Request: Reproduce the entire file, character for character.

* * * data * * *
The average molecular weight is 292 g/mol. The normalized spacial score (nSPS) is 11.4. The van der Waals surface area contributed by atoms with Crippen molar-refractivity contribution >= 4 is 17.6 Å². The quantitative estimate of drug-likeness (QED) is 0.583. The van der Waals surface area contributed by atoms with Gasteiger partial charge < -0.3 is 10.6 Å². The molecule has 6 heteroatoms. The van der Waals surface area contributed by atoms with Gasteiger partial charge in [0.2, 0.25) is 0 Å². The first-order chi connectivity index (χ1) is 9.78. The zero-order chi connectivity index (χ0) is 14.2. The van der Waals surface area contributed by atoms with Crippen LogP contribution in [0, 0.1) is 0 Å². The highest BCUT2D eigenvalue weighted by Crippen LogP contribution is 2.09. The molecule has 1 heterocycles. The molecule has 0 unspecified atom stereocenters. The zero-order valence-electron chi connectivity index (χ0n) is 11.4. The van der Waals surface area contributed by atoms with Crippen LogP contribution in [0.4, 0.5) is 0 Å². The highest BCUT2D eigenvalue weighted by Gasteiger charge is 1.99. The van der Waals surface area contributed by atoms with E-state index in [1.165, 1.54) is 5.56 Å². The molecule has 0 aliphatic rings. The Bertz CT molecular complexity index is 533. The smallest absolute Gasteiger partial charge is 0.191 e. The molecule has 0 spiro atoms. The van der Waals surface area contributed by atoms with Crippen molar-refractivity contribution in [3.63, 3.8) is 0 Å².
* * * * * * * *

The average molecular weight is 292 g/mol. The normalized spacial score (nSPS) is 11.4. The van der Waals surface area contributed by atoms with Crippen molar-refractivity contribution >= 4 is 17.6 Å². The quantitative estimate of drug-likeness (QED) is 0.583. The van der Waals surface area contributed by atoms with Gasteiger partial charge < -0.3 is 10.6 Å². The molecule has 6 heteroatoms. The van der Waals surface area contributed by atoms with Gasteiger partial charge in [0.2, 0.25) is 0 Å². The first-order chi connectivity index (χ1) is 9.78. The zero-order chi connectivity index (χ0) is 14.2. The van der Waals surface area contributed by atoms with Crippen LogP contribution in [0, 0.1) is 0 Å². The highest BCUT2D eigenvalue weighted by Crippen LogP contribution is 2.09. The molecule has 1 heterocycles. The molecule has 0 unspecified atom stereocenters. The zero-order valence-electron chi connectivity index (χ0n) is 11.4. The van der Waals surface area contributed by atoms with Crippen LogP contribution in [0.4, 0.5) is 0 Å². The highest BCUT2D eigenvalue weighted by Gasteiger charge is 1.99. The van der Waals surface area contributed by atoms with E-state index in [1.165, 1.54) is 5.56 Å². The molecule has 0 aliphatic rings. The Bertz CT molecular complexity index is 533. The smallest absolute Gasteiger partial charge is 0.191 e. The molecule has 0 spiro atoms. The van der Waals surface area contributed by atoms with Crippen molar-refractivity contribution in [3.63, 3.8) is 0 Å².